George Zeller, Cleveland Economist Who Tracked Poverty, Dies at 71
George Zeller, the meticulous Cleveland economist who tracked the fortunes of Northeast Ohio’s poorest residents through industrial upheaval and painstaking recovery, died over the weekend after a fire at his West Side home. He was 71.
The blaze was an accidental electrical fire, Cleveland Division of Fire spokesman Lt. Michael Norman said.
For decades, Zeller was the go-to voice for journalists looking to illuminate Ohio’s economic picture as the state weathered recessions and job realignments. In recent years, he pored over unemployment, wage and sales tax data in reports emailed to news media and others, tracing the state’s path out of the Great Recession.
While many found cause to celebrate Ohio’s recovery after 2008, Zeller bemoaned its laggard pace. In one 2014 interview with ideastream, he decried the prospect of ending extended unemployment benefits as many workers remained jobless.
“So what did we do to help these workers?” Zeller asked rhetorically. “Nothing! We told them, ‘Go get a job, even though you can’t find one. We don’t have enough jobs for you, but go get a job.’ We blamed this on them, and it was not their fault.”
If Zeller’s prognoses were often gloomy, it was because he focused intently on the Ohioans whose boats did not rise with the tide. Now, as the country climbs out of a cavernous pandemic recession, the economic stance of many in Washington, D.C., seems to have come around to his point of view.
“I think a lot of economists agree with George Zeller, that we should have done more, that we should have invested more [after 2008],” said John Corlett, the director of the Center for Community Solutions, a local think tank. “Because we left too many people behind and it took too long for the economy to recover. And for some, it never recovered.”
In the late 1980s and 1990s, Zeller kept a close eye on neighborhood-level poverty statistics as a senior researcher for the Council for Economic Opportunities in Greater Cleveland. When the center laid Zeller off amid budget shortfalls in 2005, he found a new perch from which to analyze economic data at the Center for Community Solutions.
“He was one of the leading poverty fighters in Cleveland and the state of Ohio,” said Zach Schiller, research director for liberal-leaning think tank Policy Matters Ohio. “And he fought poverty and inequality with data. And George was a stickler for using data, but using it well and wisely.”
Zeller also was a dedicated public transit rider and advocate, serving on the Greater Cleveland Regional Transit Authority’s community advisory committee.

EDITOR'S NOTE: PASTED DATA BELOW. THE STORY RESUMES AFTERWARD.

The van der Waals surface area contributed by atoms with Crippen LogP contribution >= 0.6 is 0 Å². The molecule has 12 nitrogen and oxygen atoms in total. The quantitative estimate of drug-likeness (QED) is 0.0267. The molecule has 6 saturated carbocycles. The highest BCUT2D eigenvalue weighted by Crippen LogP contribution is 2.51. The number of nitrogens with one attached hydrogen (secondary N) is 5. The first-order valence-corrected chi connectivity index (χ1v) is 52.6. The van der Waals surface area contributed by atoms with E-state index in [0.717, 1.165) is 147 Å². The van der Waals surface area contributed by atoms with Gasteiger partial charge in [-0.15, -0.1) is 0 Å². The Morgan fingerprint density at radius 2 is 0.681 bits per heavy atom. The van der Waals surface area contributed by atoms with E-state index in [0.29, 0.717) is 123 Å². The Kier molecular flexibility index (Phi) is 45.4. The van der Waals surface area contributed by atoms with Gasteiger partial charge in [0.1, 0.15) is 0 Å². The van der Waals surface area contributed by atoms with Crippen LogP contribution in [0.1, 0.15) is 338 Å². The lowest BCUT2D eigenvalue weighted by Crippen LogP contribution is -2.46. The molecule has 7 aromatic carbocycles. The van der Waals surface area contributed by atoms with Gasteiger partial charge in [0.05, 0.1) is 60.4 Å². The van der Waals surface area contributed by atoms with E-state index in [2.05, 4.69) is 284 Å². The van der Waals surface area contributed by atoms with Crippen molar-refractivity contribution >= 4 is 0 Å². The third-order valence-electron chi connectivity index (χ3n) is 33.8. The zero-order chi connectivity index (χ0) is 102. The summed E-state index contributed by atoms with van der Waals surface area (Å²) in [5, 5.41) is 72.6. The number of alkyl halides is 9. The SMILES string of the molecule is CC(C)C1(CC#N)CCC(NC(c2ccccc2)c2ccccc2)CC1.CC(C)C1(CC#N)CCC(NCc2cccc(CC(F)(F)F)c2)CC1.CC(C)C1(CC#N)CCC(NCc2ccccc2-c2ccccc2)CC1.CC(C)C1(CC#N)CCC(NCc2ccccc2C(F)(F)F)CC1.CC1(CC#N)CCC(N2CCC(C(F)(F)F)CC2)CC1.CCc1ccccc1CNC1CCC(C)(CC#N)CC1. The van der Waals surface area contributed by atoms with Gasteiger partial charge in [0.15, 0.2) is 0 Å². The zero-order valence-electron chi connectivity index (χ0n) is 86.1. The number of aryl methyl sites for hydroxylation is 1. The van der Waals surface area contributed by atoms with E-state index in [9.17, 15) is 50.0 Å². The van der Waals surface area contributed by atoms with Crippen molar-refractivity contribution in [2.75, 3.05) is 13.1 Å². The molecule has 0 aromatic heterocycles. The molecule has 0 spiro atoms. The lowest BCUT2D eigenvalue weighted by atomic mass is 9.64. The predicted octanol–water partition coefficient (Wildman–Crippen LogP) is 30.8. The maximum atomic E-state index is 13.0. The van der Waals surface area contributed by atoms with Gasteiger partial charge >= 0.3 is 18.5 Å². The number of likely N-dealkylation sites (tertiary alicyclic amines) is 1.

At Tuesday’s board meeting, RTA’s newly elected president, the Rev. Charles Lucas, recalled how Zeller regularly gave trustees updates on sales tax collections, the transit agency’s primary revenue source.
“You could always tell when the sales tax was down, because he would get up shaking his head, [saying], ‘This is bad news!’ and he would pass it out,” Lucas said.
When Zeller was not crunching economic figures, he was listening for radio broadcasts from afar. An avid shortwave radio enthusiast, he wrote a column on covert broadcasts for "The Monitoring Times," a radio hobbyist publication.
He regularly attended the Winter SWL Fest, a convention for shortwave devotees, said Rich D’Angelo, a longtime friend and the director of the North American Shortwave Association. At the conference, Zeller hosted a well-attended panel on unlicensed pirate radio.
“George had a quirky side to him,” D’Angelo said. “He enjoyed the—I’ll call it the inventiveness—of pirate radio stations, who would try to avoid being tracked down by the FCC and would put entertainment programs on the air to attract a little niche crowd of listeners.”
One undated photo on Zeller’s website shows him sitting in front of a radio in a cabin at Gifford Pinchot State Park in Pennsylvania. There, away from electrical interference, Zeller and friends could tune in to shortwave broadcasts from around the world, D’Angelo said.
“We would go to these remote locations in the cabin, and maybe four or five of us, and spend several hours a day listening to radio stations, as well as swapping stories,” D’Angelo said. “We used to do that just for the sake of doing it.”
A dedicated baseball fan, Zeller would travel the country to watch games, D’Angelo said. The late economist kept in touch with D’Angelo regularly, sending him news tidbits about FirstEnergy, where D’Angelo formerly worked.
“His warmth and his friendship are two things that I instantly missed,” D’Angelo said. “Just the thought of a phone call from him periodically, just kind of all disappeared instantly.”
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